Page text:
Here it is more than one month after Tom Fox’s body was found dumped in a trash strewn street in west Baghdad . Most of the time my mind still grapples with the thought that this man’s brilliant light has been extinguished, that never again will any of us get to bask in the warmth of his infectious smile or share amazement at his knowledge about arcane world facts. None of us will be the beneficiaries of the generosity that he showered on not only his own children but the many of us who looked to Tom for guidance, for confidence, for that gentle sincere way that he ushered us toward our own spirituality. Part of my consciousness still tries to understand the captors that could know this man for more than one day and still treat him with such disrespect, such callousness. Did they not see the compassion overflowing in his eyes? Could they not feel the laughter and grace in his heart?
Another part of my mind tries to comprehend what is happening in Iraq and the chaos in which Tom’s death occurred. This one month anniversary of Tom’s death followed just weeks after FCNL co-sponsored a delegation of Iraqis who came to the U.S. to share their perspectives on the situation in their country. The delegation, mostly women, was unique in the cross-section of Iraqi society that it represented. The women’s testimonies, their personal stories, their different versions of reality ripped gapping holes in the picture of Iraq that has been painted for us here in the United States . This conflict is not just about Sunni, Shia and Kurd, it is not just about occupied and occupier and liberator, it is not just about resistors or insurgents. The pain that these women are reeling from, the pain Iraq is reeling from is much deeper and more complex than can be portrayed on the pages of a newspaper or a five minute news reel.
That’s why it is sometimes so baffling to me the seemingly cavalier way in which the United States was set on a collision course with millennia of history, conflict and complexities that make Iraq what it is today. And maybe that is why this past month’s successes for the Iraq peace campaign felt like such a monumental step forward. By including just a few lines in the supplemental spending bill indicating that the U.S. does not intend to have a permanent presence in Iraq, we hinted at an acknowledgment that maybe, just maybe, we don’t know best. We admitted that we don’t understand the complexities of Iraq and never will. It is such a minute detail, a few words on a piece of paper, the culmination of months of work. But there is the potential that it could mean so much more.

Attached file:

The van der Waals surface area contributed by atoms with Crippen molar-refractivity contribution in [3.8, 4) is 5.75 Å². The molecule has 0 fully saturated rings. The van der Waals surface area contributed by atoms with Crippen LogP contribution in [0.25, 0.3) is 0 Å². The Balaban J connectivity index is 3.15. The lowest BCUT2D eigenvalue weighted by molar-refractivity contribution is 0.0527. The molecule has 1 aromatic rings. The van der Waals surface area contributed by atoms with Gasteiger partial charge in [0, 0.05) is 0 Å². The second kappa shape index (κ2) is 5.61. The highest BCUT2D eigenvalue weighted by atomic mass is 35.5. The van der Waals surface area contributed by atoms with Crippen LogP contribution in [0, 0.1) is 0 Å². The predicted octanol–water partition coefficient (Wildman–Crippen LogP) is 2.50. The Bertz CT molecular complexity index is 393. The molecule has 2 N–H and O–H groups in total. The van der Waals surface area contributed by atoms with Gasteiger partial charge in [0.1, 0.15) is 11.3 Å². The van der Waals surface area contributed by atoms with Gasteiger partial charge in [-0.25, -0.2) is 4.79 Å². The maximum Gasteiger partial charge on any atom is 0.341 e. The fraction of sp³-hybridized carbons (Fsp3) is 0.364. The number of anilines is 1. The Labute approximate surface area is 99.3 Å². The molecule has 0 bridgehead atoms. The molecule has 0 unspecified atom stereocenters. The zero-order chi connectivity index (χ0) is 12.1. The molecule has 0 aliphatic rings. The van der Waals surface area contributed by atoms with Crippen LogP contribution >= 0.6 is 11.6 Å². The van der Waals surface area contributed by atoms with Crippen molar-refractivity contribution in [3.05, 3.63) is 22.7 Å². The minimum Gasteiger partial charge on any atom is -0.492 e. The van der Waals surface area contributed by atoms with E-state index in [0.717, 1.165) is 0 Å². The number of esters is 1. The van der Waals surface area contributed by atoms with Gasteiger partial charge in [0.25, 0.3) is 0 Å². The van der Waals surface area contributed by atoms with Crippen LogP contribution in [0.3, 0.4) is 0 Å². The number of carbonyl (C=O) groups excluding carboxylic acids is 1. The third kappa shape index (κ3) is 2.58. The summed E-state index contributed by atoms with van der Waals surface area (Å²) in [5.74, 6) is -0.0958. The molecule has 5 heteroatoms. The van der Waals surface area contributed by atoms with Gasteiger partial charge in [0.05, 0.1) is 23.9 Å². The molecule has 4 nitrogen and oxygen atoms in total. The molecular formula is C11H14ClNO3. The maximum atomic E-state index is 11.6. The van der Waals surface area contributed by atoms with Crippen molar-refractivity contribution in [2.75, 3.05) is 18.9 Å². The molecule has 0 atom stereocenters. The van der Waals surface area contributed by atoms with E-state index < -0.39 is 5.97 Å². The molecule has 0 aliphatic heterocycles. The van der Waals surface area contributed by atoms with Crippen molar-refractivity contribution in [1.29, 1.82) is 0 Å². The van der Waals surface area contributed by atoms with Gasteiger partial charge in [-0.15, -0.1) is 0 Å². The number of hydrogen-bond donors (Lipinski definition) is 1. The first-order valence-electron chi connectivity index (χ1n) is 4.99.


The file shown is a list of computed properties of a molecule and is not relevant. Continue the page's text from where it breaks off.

Because I live in DC I was lucky to be able to go to Tom’s memorial this past weekend. This was the public service, intended for the news media, for the broader audience that knew Tom in some aspect of his diverse life. But despite the more public feel it was an incredibly moving ceremony. As I sat on the hard pew, focusing on the ceiling in an attempt to fight back the tears that were clogging my throat, I couldn’t help but juxtapose Tom’s death with my reality. I cannot reconcile my work that sometimes feels like it deals with the very fringes of people’s everyday lives, the comforts of the life I lead, my daily interactions with people that are just like me with the example this man lived.
Instead, the challenge becomes how do I not get lost in my own head, in the legislative science of Capitol Hill, in the daily frustrations that so often seem to stand in the way of any real progress. How do I keep my eyes set on my reality of working for change? Maybe not the kind of big monumental change that affects our social conscience, but the kind of change that affects me. In our quest for a change strategy, sometimes we have to look beyond our desire for mountain moving, paradigm shifting change and recognize, even embrace the slow glacial movement of gradual change as the powerful force that it is; the change that comes from the person to person interactions that were the focus, sustenance and example of Tom’s life.